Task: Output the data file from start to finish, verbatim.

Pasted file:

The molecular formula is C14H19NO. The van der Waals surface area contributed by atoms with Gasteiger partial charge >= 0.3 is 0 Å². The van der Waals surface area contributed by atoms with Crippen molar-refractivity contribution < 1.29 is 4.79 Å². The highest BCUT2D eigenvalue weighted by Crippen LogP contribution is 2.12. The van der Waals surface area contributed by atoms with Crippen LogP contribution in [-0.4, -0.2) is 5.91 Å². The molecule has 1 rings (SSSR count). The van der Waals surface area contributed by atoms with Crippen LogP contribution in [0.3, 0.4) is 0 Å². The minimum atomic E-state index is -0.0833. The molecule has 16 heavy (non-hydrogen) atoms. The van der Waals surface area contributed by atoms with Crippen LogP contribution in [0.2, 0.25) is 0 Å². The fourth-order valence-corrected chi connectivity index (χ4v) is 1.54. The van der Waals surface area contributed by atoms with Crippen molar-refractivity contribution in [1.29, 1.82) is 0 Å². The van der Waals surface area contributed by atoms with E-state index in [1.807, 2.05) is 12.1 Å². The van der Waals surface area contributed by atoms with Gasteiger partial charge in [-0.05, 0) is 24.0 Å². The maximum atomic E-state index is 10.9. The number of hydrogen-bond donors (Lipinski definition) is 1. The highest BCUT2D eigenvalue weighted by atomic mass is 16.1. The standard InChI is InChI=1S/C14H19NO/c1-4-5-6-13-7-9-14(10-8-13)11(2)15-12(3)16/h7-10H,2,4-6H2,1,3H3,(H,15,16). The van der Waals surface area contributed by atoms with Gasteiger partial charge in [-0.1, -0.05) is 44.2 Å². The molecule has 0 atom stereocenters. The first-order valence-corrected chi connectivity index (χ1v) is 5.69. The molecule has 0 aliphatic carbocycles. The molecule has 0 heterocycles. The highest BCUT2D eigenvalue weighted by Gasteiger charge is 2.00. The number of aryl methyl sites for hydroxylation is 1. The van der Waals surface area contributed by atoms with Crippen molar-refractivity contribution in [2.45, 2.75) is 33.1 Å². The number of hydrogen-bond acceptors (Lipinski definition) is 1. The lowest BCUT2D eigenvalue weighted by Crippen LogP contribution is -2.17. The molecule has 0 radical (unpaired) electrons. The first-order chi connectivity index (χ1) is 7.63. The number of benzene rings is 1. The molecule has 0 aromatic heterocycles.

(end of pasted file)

The molecular formula is C14H19NO. The van der Waals surface area contributed by atoms with Gasteiger partial charge >= 0.3 is 0 Å². The van der Waals surface area contributed by atoms with Crippen molar-refractivity contribution < 1.29 is 4.79 Å². The highest BCUT2D eigenvalue weighted by Crippen LogP contribution is 2.12. The van der Waals surface area contributed by atoms with Crippen LogP contribution in [-0.4, -0.2) is 5.91 Å². The molecule has 1 rings (SSSR count). The van der Waals surface area contributed by atoms with Crippen LogP contribution in [0.3, 0.4) is 0 Å². The minimum atomic E-state index is -0.0833. The molecule has 16 heavy (non-hydrogen) atoms. The van der Waals surface area contributed by atoms with Crippen LogP contribution in [0.2, 0.25) is 0 Å². The fourth-order valence-corrected chi connectivity index (χ4v) is 1.54. The van der Waals surface area contributed by atoms with Crippen molar-refractivity contribution in [1.29, 1.82) is 0 Å². The van der Waals surface area contributed by atoms with E-state index in [1.807, 2.05) is 12.1 Å². The van der Waals surface area contributed by atoms with Gasteiger partial charge in [-0.05, 0) is 24.0 Å². The maximum atomic E-state index is 10.9. The number of hydrogen-bond donors (Lipinski definition) is 1. The highest BCUT2D eigenvalue weighted by atomic mass is 16.1. The standard InChI is InChI=1S/C14H19NO/c1-4-5-6-13-7-9-14(10-8-13)11(2)15-12(3)16/h7-10H,2,4-6H2,1,3H3,(H,15,16). The van der Waals surface area contributed by atoms with Gasteiger partial charge in [-0.1, -0.05) is 44.2 Å². The molecule has 0 atom stereocenters. The first-order valence-corrected chi connectivity index (χ1v) is 5.69. The molecule has 0 aliphatic carbocycles. The molecule has 0 heterocycles. The highest BCUT2D eigenvalue weighted by Gasteiger charge is 2.00. The number of aryl methyl sites for hydroxylation is 1. The van der Waals surface area contributed by atoms with Crippen molar-refractivity contribution in [2.45, 2.75) is 33.1 Å². The number of hydrogen-bond acceptors (Lipinski definition) is 1. The lowest BCUT2D eigenvalue weighted by Crippen LogP contribution is -2.17. The molecule has 0 radical (unpaired) electrons. The first-order chi connectivity index (χ1) is 7.63. The number of benzene rings is 1. The molecule has 0 aromatic heterocycles.